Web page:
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What was your starting salary (approx.)?

Discussion in 'Business, Careers & Education' started by Connemara, Dec 19, 2010.

  1. ShaneB

    ShaneB Senior member

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    ....................
     
  2. clee1982

    clee1982 Senior member

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    ~70K base 2007, MS in engineering major working in major IBD, can't remember bonus for that year, pretty sure wasn't great.

    my friends in engineering at the time were getting close to 85K base (MS), and some close to 100K, BS were getting in the range of 65K. the guys who just finished phd in engineering were getting about 100~120K at the time.
     
  3. Kai

    Kai Senior member

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    1992 NYC Attorney at large law firm.

    Can't remember the actual number but it was something like $100k (including bonus.) It was so much more than I'd ever made before that I couldn't believe it.
     
  4. brokencycle

    brokencycle Senior member

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    $55k in engineering in a major Midwest city last year.
     
  5. Dashaansafin

    Dashaansafin Senior member

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    ....................
    Haha. [​IMG]
     
  6. yjeezle

    yjeezle Senior member

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    Some of these salaries seem high, I believe them, but they have to be taken lightly. The people making around 100K out of school aren't doing it easily. The I-bankers are working ~110 hour weeks, so yea they're making that much. I go to a reputable business school in Canada and Th avg salary after an undergraduate degree is ~50K.
    +1

    Honestly this just reeks of jealously. Who are you to say someones overpaid? And why do you care?

    not really jealousy, just that you don't really know much of anything when you're in college. you're paying for potential, which can be looked at as someone being "overpaid"
     
  7. Joffrey

    Joffrey Senior member

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    You can't be overpaid when you work for a company just swimming in cash thanks to their massive profits. It'd be silly of them to pay new graduates pennies just because of their age.
     
  8. Lord-Barrington

    Lord-Barrington Senior member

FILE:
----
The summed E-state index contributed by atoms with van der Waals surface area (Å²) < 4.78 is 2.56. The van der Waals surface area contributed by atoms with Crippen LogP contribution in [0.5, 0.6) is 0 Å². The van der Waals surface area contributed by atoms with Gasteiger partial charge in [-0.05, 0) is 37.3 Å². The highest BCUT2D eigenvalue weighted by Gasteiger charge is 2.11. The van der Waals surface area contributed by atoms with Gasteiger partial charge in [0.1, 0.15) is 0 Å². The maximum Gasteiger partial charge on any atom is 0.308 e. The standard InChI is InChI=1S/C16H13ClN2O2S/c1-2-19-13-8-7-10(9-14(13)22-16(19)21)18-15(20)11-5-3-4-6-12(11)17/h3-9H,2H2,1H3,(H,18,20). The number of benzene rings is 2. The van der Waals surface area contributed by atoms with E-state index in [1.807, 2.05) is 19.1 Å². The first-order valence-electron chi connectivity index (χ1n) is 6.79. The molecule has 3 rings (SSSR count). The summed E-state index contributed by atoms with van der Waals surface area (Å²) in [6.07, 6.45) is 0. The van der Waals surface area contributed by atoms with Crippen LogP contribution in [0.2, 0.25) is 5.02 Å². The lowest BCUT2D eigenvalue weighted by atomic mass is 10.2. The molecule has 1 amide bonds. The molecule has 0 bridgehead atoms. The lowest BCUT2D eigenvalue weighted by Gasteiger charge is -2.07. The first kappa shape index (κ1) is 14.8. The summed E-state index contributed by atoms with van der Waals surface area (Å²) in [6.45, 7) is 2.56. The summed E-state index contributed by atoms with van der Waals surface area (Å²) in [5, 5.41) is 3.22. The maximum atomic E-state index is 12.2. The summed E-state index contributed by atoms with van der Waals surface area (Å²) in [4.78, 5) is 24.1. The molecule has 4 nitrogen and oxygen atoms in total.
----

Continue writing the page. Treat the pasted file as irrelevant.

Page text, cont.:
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    You can't be overpaid when you work for a company just swimming in cash thanks to their massive profits. It'd be silly of them to pay new graduates pennies just because of their age.

    So because Big Oil is making massive profits they should pay their admin assistants six figure salaries coming out of community college?

    Wages are set by the market in a given industry. If a company can pay employees peanuts and still get the type of talent they want, they will. It has little to do with profitability.
     
  9. aether

    aether Senior member

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    $47k, 2009, medical research at a university with great benefits. Then $50k as a high school biology/chemistry teacher with health benefits. But these were just in-between jobs before I go to medical school.

    edit: with a B.Sc.
     
  10. ThatGuy

    ThatGuy Senior member

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    You can't be overpaid when you work for a company just swimming in cash thanks to their massive profits. It'd be silly of them to pay new graduates pennies just because of their age.

    I guess you haven't entered the real world, Son.
     
  11. austinite

    austinite Well-Known Member

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    I'm about to finish my first year at a very small startup that is still in the R&D phase.

    I get $25/hr with 150% paid overtime. Also get $2500 per year for health insurance which goes to my pocket because I'm still eligible to be on the parent's plan, and small regular bonuses for hitting milestones (total 2-4k per year.)

    No paid time off other than 4-5 holidays per year. My workload is 40-45 hours on regular weeks up to 60 on a week where my work is bottlenecking the project (Maybe 1 out of 4 weeks). The overtime adds significant pay but I'm certainly not doing regular banker's hours.

    According to my university website's salary statistics I'm underpaid, but I like the work and the experience. I also question the accuracy of those figures in this economy.
     
  12. Jerome

    Jerome Senior member

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    I have never worked in anothers' employment...(only in some part time jobs. I once earned over 100K $ a month, selling various cars from Japan to Australia and Hong Kong; another time also in Asia I was paid considerable sums per night for only sitting in a bar so that I would raise its appeal by my good looks and 'exotic' blond hair...).
     
  13. ShaneB

    ShaneB Senior member

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    Haha. [​IMG]
    Haha? The reason I deleted what I wrote was because I didn't want to start an argument over something so tangential, but suffice to say: 1) I'm not jealous, and I'm unsure how one can be jealous of someone or something that they are not acquainted with (perhaps you can enlighten us simple souls?) 2) I earn more than that figure 3) My comments were based on actual experience, i.e. I actually work in a boutique insurance firm in The City, so I know that these companies don't throw away money, especially to unproven graduates. Many graduates that command salaries of that figure are overpaid simply because they're unproven - a good degree means nothing in the face of raw business experience; engineers and the like are fully deserving of their high salaries; I can just can't say the same for some marketing graduate...
    You can't be overpaid when you work for a company just swimming in cash thanks to their massive profits. It'd be silly of them to pay new graduates pennies just because of their age.